In addition, those who want to repeal it say that it unfairly punishes children for the actions of their parents. Newborns need care and support, and not allowing the parents of newborns to gain the necessary resources can endanger the health and wellbeing of those children.
In an unlikely collaboration, Linda Wanner, the associate director of government relations at the California Catholic Conference, said that her group favors annulment of the bill as well, but for other reasons: “We have the opportunity to remove burdensome county processes, reduce the number of children living in poverty, and, more importantly, eliminate the incentive to terminate a pregnancy,” she said.
Arguments to Keep the Law in Place
Those who oppose abolishing the law say that removing it to raise the amount of money that the family gets will not lift any family out of poverty. According to the Sacramento Bee, Mary L.G. Theroux, senior vice president of The Independent Institute, a nonprofit research organization based in Oakland, said she doesn’t disagree that the law did not prevent births. “The opportunity cost of them having another kid is not going to stop them from doing it,” she said. However, she continued to say that giving more money would not give the growing families the incentive to get help from charities, family members, or find higher paying jobs. She then continued, “What these programs are doing is completely handicapping people from learning how to take care of their families and how to help their children have a better life than they do.” In addition, many feel that these programs that provide complete care to parents and children actually hinder further development of the child and his or her autonomy.
There’s also a concern that repealing the law would be a huge economic strain on the state of California. The state’s economy has been struggling since the recession in 2008, and pouring more money into welfare could harm its rebound even further. One analyst claimed that repealing the law could cost up to $205 million a year, although that number is difficult to reliably quantify.
According to the Sacramento Bee, Senate Republican Leader Bob Huff (R-Diamond Bar) said that helping families in poverty is an important role for officials in the state government as well as people outside of the state, and is even a nationwide issue. The question is whether repealing the maximum grant is the best thing to do with the money. “Putting $200 million into an effective job training program or providing child care for working mothers would be a better use of resources,” Huff said. Huff “pointed to a long list of other needs for both the parents and children in the state, including services for the developmentally disabled and foster children.”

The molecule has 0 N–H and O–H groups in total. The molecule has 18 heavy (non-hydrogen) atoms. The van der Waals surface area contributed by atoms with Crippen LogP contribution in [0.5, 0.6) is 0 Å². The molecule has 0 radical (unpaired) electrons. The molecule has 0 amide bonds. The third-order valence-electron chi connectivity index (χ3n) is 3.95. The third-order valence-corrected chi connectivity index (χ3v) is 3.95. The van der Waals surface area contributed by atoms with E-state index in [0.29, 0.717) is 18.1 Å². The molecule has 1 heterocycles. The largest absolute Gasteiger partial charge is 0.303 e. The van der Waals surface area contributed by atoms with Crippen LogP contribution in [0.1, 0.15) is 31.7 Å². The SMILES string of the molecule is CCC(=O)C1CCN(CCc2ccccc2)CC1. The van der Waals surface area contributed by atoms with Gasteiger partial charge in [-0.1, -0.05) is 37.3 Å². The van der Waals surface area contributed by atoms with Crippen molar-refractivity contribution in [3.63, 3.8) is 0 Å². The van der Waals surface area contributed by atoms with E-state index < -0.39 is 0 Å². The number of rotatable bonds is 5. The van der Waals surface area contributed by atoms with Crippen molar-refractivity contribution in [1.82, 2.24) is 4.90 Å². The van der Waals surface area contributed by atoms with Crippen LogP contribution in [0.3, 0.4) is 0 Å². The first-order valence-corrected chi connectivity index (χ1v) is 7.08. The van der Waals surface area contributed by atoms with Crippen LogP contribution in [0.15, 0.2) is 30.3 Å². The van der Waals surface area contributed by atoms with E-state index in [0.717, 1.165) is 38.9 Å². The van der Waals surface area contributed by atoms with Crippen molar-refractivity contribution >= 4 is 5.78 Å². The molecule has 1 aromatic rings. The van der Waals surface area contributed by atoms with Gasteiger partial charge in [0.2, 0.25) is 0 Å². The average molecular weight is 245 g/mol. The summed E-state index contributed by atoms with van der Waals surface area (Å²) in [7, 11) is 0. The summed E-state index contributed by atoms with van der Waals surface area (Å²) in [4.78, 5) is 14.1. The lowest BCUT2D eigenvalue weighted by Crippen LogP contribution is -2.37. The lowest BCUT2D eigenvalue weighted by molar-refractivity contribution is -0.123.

This is not the only time that discussions have been developed around the “welfare queen” law. In 1996, President Bill Clinton signed a welfare reform law, and then-Governor of California Pete Wilson and lawmakers compromised on a statewide program called CalWORKS in 1997. This bill stiffened the work requirements and set time limits, sanctions, grant levels, and eligibility requirements for California welfare recipients.
So how much fraud is there really in the welfare system? According to Eric Schnurer of the Atlantic it’s actually not so clear.
It’s not easy to get agreement on actual fraud levels in government programs. Unsurprisingly, liberals say they’re low, while conservatives insist they’re astronomically high. In truth, it varies from program to program. One government report says fraud accounts for less than 2 percent of unemployment insurance payments. It’s seemingly impossible to find statistics on ‘welfare’ (i.e., TANF) fraud, but the best guess is that it’s about the same. A bevy of inspector general reports found ‘improper payment’ levels of 20 to 40 percent in state TANF programs — but when you look at the reports, the payments appear all to be due to bureaucratic incompetence (categorized by the inspector general as either ‘eligibility and payment calculation errors’ or ‘documentation errors’), rather than intentional fraud by beneficiaries.
The number of people living in poverty in California, and nationwide, has continued to grow and grow. The face of welfare has changed since the 1980s, as has the amount of money that is needed to raise a child, especially in a state where the cost of living is high.
Editor’s Note: This post has been updated to credit select information to the Sacramento Bee.